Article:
Technology Trends to Streamline Supply Chain Management

Digital transformation of the supply chain and its integration across the distribution channel has been debated for years. The consistent evolution in supply chain management systems and integration of technologies has resulted in a major shift in the way supply chain partners operate and interact with each other.

The stakeholders in a complete supply chain are taking advantage of advanced technologies, increasing agility, and transforming the supply chain into a business ecosystem. Real-time data collection, big data analytics, heuristics, and machine learning have converted database-driven information systems into proactive support systems.

Industrial and Commercial Barcode Scanning

While barcode scanners have been around for a while, their proper usage in supply chain management and retailing are slowly unveiling. Barcode scanners are increasingly used in the supply chain, allowing companies to track inventory items and gather real-time information from warehouses and retail stores. The Barcode scanners have helped businesses gather minute-to-minute information about product demand so companies can make rapid changes to supply and meet consumer needs.

Barcode scanners help businesses track inventory items and manage replenishment levels, whether industrial or commercial. Barcode provides a complete set of information about the product, batch and lot numbers, date of production, and safety instructions. In warehouses, barcode scanners are used to locate products and track the product from loading to delivery. These tiny devices have played a huge role in enhancing accuracy in inventory management and eliminating data redundancy across the supply chain.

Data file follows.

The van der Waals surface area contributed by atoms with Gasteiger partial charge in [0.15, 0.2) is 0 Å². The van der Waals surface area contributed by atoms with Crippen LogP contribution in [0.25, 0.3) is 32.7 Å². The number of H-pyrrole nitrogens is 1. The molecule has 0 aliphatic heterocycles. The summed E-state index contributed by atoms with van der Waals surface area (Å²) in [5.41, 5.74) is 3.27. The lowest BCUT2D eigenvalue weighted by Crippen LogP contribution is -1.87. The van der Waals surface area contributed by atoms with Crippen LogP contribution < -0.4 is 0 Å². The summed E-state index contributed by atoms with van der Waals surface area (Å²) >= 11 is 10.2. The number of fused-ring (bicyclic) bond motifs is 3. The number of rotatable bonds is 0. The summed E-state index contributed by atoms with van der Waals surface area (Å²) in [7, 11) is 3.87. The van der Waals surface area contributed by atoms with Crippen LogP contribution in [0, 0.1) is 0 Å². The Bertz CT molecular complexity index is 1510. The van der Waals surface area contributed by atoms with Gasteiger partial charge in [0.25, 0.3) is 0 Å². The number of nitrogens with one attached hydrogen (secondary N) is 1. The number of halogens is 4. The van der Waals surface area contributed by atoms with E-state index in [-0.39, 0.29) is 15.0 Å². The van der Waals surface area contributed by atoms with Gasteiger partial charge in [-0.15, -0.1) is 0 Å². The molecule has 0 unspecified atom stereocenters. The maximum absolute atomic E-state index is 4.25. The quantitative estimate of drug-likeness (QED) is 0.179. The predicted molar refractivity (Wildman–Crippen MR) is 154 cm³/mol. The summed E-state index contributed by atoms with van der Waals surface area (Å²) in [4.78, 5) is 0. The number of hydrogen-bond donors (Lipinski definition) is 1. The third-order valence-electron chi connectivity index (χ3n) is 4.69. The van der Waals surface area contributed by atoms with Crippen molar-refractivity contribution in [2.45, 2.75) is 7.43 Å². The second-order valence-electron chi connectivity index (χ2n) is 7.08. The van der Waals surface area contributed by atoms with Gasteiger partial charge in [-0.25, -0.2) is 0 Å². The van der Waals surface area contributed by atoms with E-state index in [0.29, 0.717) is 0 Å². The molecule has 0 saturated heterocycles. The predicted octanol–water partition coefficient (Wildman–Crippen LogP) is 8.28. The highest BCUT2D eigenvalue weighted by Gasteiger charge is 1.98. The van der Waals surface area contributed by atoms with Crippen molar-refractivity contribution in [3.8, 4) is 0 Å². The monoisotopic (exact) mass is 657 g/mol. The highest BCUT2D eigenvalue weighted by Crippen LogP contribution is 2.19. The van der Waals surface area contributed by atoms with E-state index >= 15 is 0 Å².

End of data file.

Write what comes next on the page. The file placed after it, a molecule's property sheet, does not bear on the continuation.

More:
This new Bluetooth barcode scanner has increased data transmission speeds and information security. Using Bluetooth® 5 technology, these barcode scanners help minimize downtime with a wider battery life range. Warehouse workers can now easily scan a product from a distance, and faster data transmission allows instant inventory updates, resulting in increased agility throughout the supply chain.

Artificial Intelligence and Machine Learning

Artificial intelligence continues to transform business processes throughout the supply chain. The use of artificial intelligence in automated production has minimized human intervention, improved productivity through precise manufacturing, and reduced raw material wastage. The induction of heuristics and machine learning in automated production has simplified even the most complex production tasks.

While Artificial intelligence still needs human input, machine learning, and similar patterns to learn, the next steps have set a new standard in supply chain and manufacturing. Decision-makers can now use artificially intelligent software and AI-powered algorithms to create production plans and forecast growth. Artificial intelligence and machine learning have opened new avenues for product transportation. Determining the fastest or safest routes, planning product deliveries, estimating delays, and minimizing logistics costs are some of the milestones AI has reached in supply chain optimization.

Supply chain heuristics and business intelligence has helped businesses minimize supply chain disruptions by increasing efficiency, improving cash to cycle and customer order cycle time, estimating fill rates, and tracking other key performance indicators.

Using Additive Manufacturing to Reduced Wastage and Increase Manufacturing Accuracy

In a conventional supply chain model, the net wastage from raw material extraction and supply, production, and product delivery made up huge overhead costs for all entities in a supply chain ecosystem. Businesses can instantly switch materials using advanced analytics to take advantage of better pricing.

Additive manufacturing or 3D printing has revolutionized product manufacturing. It has drastically reduced rapid prototyping costs and minimized raw material wastage.